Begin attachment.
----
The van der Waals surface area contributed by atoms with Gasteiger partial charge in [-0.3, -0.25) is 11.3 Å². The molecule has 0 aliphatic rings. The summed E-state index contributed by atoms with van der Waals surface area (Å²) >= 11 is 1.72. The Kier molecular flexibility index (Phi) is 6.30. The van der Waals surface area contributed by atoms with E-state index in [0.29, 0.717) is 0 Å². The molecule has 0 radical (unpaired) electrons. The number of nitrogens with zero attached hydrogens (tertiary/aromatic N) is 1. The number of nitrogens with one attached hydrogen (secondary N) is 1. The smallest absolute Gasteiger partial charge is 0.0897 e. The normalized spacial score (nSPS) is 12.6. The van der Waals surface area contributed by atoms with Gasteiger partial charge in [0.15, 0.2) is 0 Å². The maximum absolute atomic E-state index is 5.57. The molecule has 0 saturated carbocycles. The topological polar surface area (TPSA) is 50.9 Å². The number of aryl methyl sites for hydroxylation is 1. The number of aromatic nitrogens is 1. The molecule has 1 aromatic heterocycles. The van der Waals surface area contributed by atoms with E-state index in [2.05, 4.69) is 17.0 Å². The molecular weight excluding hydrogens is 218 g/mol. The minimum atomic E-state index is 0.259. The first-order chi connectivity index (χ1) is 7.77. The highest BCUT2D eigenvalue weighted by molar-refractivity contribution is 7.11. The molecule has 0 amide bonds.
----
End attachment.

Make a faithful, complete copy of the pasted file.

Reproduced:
The van der Waals surface area contributed by atoms with Gasteiger partial charge in [-0.3, -0.25) is 11.3 Å². The molecule has 0 aliphatic rings. The summed E-state index contributed by atoms with van der Waals surface area (Å²) >= 11 is 1.72. The Kier molecular flexibility index (Phi) is 6.30. The van der Waals surface area contributed by atoms with E-state index in [0.29, 0.717) is 0 Å². The molecule has 0 radical (unpaired) electrons. The number of nitrogens with zero attached hydrogens (tertiary/aromatic N) is 1. The number of nitrogens with one attached hydrogen (secondary N) is 1. The smallest absolute Gasteiger partial charge is 0.0897 e. The normalized spacial score (nSPS) is 12.6. The van der Waals surface area contributed by atoms with Gasteiger partial charge in [0.15, 0.2) is 0 Å². The maximum absolute atomic E-state index is 5.57. The molecule has 0 saturated carbocycles. The topological polar surface area (TPSA) is 50.9 Å². The number of aryl methyl sites for hydroxylation is 1. The number of aromatic nitrogens is 1. The molecule has 1 aromatic heterocycles. The van der Waals surface area contributed by atoms with E-state index in [2.05, 4.69) is 17.0 Å². The molecular weight excluding hydrogens is 218 g/mol. The minimum atomic E-state index is 0.259. The first-order chi connectivity index (χ1) is 7.77. The highest BCUT2D eigenvalue weighted by molar-refractivity contribution is 7.11. The molecule has 0 amide bonds.